The book Atomic Habits: An easy and proven way to build good habits and break bad ones by James Clear is a great review and application of how instrumental conditioning drives behavior. What is unique about it is that it takes how we respond to reward and punishment and applies it intentionally to change our behavior.
James lays out a case for the cumulative impact of good habits. He begins by stating that if you improve by 1% a day for a year your overall improvement will be more than 37%. However, you may not notice much difference with repeated use of habits until critical thresholds are reached. For example, with weight loss, exercise begins by building muscle, and then at a certain point your muscle mass is sufficient to burn the fat.
Transformation to mastery can be slow and persisting with small improvements can be challenging when the results are not immediately apparent. However, desired outcomes are a lagging measure of your habits so persistence is key.
Intentional use of habits improves all areas of life. For example, repeated action leads to automaticity that frees resources for other activities making you more productive. Repeated learning leads to greater availability of mental resources. Repeated investment in relationships leads to stronger connections. Conversely, not intentionally improving habits in these areas results in greater stress, less mental health, and a weaker support structure.
Your results over time are not so much about the goals set but about the systems you adopt to reach them. This shift in focus means aiming for being happy about the path processes followed rather than the goal reached. The idea is to improve systems and keep them in place even when the goal is achieved.
According to James, you need to prioritize how you will change your habit rather than the goal of changing your habit. In other words, make changes according to the person you want to be rather than the outcome you want to achieve. The likelihood of achieving your goal is increased when your beliefs align with the system you establish rather than the goal itself. This means paying attention to and continuously editing the belief associated with your identity. Processes following these beliefs provide evidence for your identity. So this is also a way to become the person you want to be.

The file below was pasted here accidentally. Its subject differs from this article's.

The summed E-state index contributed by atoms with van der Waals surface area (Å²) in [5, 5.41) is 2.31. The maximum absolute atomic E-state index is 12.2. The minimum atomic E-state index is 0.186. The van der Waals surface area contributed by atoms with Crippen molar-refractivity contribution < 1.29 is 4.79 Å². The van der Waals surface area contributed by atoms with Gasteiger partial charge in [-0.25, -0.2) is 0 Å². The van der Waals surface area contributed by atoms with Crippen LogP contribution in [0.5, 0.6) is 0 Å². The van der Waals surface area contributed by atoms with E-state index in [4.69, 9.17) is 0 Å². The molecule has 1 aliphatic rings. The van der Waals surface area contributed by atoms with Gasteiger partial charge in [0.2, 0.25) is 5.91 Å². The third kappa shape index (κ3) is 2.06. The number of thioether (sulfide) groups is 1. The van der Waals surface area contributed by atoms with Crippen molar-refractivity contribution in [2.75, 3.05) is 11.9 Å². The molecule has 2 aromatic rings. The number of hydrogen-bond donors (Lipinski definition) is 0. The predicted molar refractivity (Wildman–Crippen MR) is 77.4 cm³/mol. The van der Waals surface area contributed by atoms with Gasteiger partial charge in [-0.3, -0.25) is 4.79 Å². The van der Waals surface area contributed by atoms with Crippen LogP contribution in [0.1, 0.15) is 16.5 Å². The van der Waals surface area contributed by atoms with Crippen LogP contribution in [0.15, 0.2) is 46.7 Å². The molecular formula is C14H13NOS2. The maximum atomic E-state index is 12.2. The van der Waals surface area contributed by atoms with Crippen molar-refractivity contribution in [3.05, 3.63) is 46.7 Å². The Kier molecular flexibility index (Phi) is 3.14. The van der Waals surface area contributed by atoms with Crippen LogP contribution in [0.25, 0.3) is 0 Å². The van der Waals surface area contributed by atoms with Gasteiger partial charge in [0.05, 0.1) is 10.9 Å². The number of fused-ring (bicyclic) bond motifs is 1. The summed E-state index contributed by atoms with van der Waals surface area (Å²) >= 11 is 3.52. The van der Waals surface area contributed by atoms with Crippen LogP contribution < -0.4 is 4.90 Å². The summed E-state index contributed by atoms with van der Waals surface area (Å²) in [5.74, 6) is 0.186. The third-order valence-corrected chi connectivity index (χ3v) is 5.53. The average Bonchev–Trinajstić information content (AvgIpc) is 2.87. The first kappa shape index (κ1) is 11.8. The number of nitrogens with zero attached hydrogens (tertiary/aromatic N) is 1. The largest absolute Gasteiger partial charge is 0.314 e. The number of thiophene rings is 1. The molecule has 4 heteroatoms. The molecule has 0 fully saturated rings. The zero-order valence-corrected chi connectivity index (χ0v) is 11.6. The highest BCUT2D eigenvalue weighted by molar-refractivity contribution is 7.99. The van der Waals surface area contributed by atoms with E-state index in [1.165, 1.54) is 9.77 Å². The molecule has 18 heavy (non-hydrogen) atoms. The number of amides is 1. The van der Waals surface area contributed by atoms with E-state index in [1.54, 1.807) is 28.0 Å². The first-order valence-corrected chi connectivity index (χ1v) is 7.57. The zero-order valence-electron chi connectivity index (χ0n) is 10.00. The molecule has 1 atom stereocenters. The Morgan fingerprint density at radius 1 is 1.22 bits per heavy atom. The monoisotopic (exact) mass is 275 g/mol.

James summarizes the formation of habits from 4 aspects of cue, craving, response, and habit. Something you want (cue) that provides improvement (craving), where a specific action (response) brings a reward that you can repeat (habit). These can happen outside of awareness which may lead to the development of bad habits. But, if applied mindfully you can implement good ones.
Making habits stick
Habits are created by identifying and supporting these aspects so that the response is easy and attractive. There are many ways in which you can increase your ability to establish a new habit by making it easy and attractive so that it is fun and you do not have to go out of your way to do it.
- Create an intention statement of the form: I will (enter behavior) at (give time/date) in (specify location/place).
- Habit stack: Add new behavior to something specific that you already do.
- Change the environment to make it front of mind. Make use of positioning and reminders.
- Pair activity with context: Create unique places/equipment dedicated to a certain activity to engage rote memory.
- Remove tempting distractions: e.g. lock social media.
- Anticipation of rewards triggers dopamine which is critical to taking action on a desire. If a process for one habit is not very rewarding you can piggyback on another one that is. For example, listening to podcasts while exercising.
- Leverage the need to belong: do this by surrounding yourself with people who already have the habits you want.
- Change your mindset: Associate your habit with a positive experience e.g. shift from “I have to” to “I get to”.
- Limit your initial commitment: Just doing 2 minutes repeatedly shapes your identity and increases follow-through.
- Commit to standardizing before optimizing: You can’t improve a habit that doesn’t exist. Eventually, repetition provides the opportunity to refine by adapting according to feedback as you explore.
- Identify the crossovers: these are the places between activities when you might be pulled into something less conducive.
- Use a commitment device: this is doing something to deliberately constrain your future actions such as packaging food positions in advance or setting automatic deductions.
- Make the end of a behavior satisfying: That way even if a final goal is delayed will feel good to move towards it.
- Use streaks: This is tracking completion with a check mark or coin. On occasion, the streak will break so start again as soon as possible.
- Allow it to be good enough: On occasion, the work done will not be your best and you will just be going through the motions but it is still better than not doing at all.
- Choose the right habits for you. Our genes (physical and mental strengths) determine our areas of opportunity this means identifying your unique skills.
- Try to stay in the zone. Being in the flow occurs when you are working just above your current ability. Revise your habits to find the balance between progress and challenge.
- Find ways to address boredom: This is an inevitable outcome of repeated practice. People who are able to manage this are more successful.
- Track your mastery: Find ways to access whether you are getting better (or worse).
These are all ways to deliberately use our psychological responses to support a healthy lifestyle. The key takeaway to creating new habits is to make the action steps fun and effortless. If it is not already fun what can you do to make it enjoyable? If it is not easy what can you do to reduce difficulty?